According to the United States Census Bureau, Maine is the oldest state in the nation. Maine’s median age had risen year-over-year for more than two decades, reaching the all-time high of 44.8 years of age in 2020. While the median age dropped to 44.7 in 2021, that number is still significantly higher than the national average of 38.8 years. Many of our state’s older residents are living on a fixed income, such as Social Security, and inflation is making it increasingly difficult to successfully balance their budgets. Other non-fixed expenses, such as property taxes, make money management even more challenging. To help seniors, the Maine Legislature passed a bill that will allow some older Mainers to freeze their property taxes. The law officially went into effect on August 8, 2022.
What Are Property Taxes?
For homeowners, this is a tax paid on the property they own. It is calculated by local governments, also known as municipalities, based on the value of the owned property. Municipalities will use the paid taxes to fund services in the community, such as public schools, law enforcement, fire protection, and road and infrastructure maintenance.
What Is a Property Tax Freeze?
A property tax freeze will prevent future tax increases for eligible homeowners to help seniors stay in their homes. For example, let’s say you’re a Maine senior who pays $2,600 in property taxes this year. In this example, your local municipality increases tax rates next year, resulting in what would be a $2,800 tax bill. However, if you were granted a property tax freeze after applying this year, your tax bill would remain at $2,600 instead of increasing.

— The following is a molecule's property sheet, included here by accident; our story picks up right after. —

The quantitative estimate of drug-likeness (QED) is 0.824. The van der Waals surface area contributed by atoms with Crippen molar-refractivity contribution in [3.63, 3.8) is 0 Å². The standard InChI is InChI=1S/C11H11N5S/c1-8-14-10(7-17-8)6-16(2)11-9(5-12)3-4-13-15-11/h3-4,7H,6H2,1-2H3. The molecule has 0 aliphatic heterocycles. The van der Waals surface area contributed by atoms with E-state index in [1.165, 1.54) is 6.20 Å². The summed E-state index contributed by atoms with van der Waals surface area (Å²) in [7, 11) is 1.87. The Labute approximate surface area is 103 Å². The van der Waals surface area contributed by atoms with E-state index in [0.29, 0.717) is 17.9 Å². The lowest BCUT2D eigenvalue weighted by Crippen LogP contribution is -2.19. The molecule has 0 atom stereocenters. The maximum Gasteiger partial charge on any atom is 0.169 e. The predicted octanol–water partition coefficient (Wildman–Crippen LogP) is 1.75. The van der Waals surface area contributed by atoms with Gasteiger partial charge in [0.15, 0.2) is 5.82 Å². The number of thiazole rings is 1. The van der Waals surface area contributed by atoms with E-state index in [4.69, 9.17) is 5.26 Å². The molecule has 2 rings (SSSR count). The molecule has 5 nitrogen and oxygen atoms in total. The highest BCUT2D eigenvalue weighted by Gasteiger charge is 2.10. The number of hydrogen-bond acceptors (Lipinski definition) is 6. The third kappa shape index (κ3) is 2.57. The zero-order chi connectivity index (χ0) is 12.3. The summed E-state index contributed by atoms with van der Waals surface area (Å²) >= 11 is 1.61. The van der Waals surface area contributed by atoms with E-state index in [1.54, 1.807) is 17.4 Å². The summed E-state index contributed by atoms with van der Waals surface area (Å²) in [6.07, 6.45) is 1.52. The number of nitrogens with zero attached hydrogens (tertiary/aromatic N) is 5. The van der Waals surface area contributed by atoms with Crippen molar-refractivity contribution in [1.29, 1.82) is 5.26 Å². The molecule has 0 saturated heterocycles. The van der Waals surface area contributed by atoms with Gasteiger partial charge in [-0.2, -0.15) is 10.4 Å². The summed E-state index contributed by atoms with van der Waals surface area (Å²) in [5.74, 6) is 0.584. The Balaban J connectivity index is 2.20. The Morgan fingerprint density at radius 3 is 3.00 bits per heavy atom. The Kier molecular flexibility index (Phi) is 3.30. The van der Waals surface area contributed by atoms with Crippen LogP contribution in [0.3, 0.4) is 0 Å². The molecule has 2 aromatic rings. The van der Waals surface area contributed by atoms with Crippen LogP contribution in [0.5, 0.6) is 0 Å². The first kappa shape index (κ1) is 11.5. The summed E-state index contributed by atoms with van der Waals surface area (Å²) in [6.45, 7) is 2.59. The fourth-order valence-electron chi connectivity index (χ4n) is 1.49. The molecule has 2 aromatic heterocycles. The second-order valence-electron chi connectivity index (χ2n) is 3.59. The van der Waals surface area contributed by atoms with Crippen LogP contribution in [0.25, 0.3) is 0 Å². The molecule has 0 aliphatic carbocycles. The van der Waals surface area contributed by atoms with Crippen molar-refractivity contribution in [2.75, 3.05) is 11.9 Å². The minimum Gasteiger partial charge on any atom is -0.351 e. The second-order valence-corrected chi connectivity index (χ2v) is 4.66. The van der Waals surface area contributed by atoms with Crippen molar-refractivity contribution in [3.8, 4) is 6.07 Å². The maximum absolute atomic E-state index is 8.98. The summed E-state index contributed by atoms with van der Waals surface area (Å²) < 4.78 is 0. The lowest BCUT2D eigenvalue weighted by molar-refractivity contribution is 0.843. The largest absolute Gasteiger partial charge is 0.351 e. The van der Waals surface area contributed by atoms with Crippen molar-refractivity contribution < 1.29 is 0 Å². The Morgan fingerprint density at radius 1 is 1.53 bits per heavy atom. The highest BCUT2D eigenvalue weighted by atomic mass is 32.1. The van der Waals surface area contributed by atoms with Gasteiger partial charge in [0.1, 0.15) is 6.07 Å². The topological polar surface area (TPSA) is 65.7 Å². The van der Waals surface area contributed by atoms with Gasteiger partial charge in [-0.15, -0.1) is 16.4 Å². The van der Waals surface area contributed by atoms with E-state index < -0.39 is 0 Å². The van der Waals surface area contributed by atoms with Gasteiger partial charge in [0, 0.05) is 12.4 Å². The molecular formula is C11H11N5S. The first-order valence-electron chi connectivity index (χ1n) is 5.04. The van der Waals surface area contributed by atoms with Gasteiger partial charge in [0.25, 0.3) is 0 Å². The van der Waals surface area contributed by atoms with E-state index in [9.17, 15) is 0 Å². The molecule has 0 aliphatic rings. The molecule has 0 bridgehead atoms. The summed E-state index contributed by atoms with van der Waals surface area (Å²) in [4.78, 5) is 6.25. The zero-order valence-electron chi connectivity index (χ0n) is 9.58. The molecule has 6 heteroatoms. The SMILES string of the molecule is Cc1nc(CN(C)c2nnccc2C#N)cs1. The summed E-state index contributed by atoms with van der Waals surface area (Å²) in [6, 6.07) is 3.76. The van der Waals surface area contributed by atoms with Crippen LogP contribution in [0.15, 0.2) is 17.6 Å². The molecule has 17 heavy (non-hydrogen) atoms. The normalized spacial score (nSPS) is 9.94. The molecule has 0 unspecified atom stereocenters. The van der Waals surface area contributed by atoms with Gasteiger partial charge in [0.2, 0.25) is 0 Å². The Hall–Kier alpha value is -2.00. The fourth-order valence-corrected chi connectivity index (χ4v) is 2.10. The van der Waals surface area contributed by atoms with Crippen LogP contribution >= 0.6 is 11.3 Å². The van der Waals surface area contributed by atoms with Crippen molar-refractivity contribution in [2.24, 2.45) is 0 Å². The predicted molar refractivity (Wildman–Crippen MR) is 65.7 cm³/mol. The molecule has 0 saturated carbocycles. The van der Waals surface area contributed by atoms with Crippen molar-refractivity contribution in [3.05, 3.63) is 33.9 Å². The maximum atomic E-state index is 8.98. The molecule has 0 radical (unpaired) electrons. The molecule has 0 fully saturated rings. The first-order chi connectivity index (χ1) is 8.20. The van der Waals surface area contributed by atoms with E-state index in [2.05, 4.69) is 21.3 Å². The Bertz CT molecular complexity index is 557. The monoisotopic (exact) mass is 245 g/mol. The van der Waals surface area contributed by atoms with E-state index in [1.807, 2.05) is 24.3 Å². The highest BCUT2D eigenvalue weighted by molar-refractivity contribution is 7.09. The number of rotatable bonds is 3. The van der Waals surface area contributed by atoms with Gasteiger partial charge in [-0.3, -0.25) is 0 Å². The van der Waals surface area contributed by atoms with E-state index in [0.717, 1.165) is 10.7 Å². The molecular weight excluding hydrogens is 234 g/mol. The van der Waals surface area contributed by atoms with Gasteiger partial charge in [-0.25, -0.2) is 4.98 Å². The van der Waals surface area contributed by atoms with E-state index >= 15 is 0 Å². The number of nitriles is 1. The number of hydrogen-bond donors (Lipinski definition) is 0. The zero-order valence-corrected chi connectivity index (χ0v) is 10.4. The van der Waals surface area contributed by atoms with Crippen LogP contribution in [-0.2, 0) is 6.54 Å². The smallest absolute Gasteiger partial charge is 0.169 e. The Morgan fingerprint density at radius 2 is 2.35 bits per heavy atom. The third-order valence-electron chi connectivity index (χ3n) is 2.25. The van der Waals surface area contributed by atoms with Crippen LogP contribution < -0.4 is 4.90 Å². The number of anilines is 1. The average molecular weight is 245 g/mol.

Who Is Eligible?
In order to be eligible for a property tax freeze, people must be 65 years of age or older. Further, they must be a permanent resident of Maine, have owned their home for ten years, and their homestead must be enrolled in the Homestead Exemption program. Eligible residents may transfer the fixed tax amount to a new homestead, even between municipalities. If a senior moves to a home with a higher tax expense, they would pay the amount of their former cost—as long as their tax freeze application was granted.
How Do Maine Seniors Apply?
Mainers aged 65+ will need to apply with the municipality where their homestead is located on or before December 1. If granted, next year’s tax bill will remain the same as this year rather than increasing. The application is now available on the Maine Revenue Services’ website. If they prefer an application be mailed to them, seniors can make the request by calling the Property Tax Division Maine Revenue Services at (207) 624-5600. Eligible Mainers will need to apply annually in order to maintain their property tax freeze. Failure to apply could result in a property tax increase. For more information on the application process, Mainers are encouraged to reach out to their local municipality.
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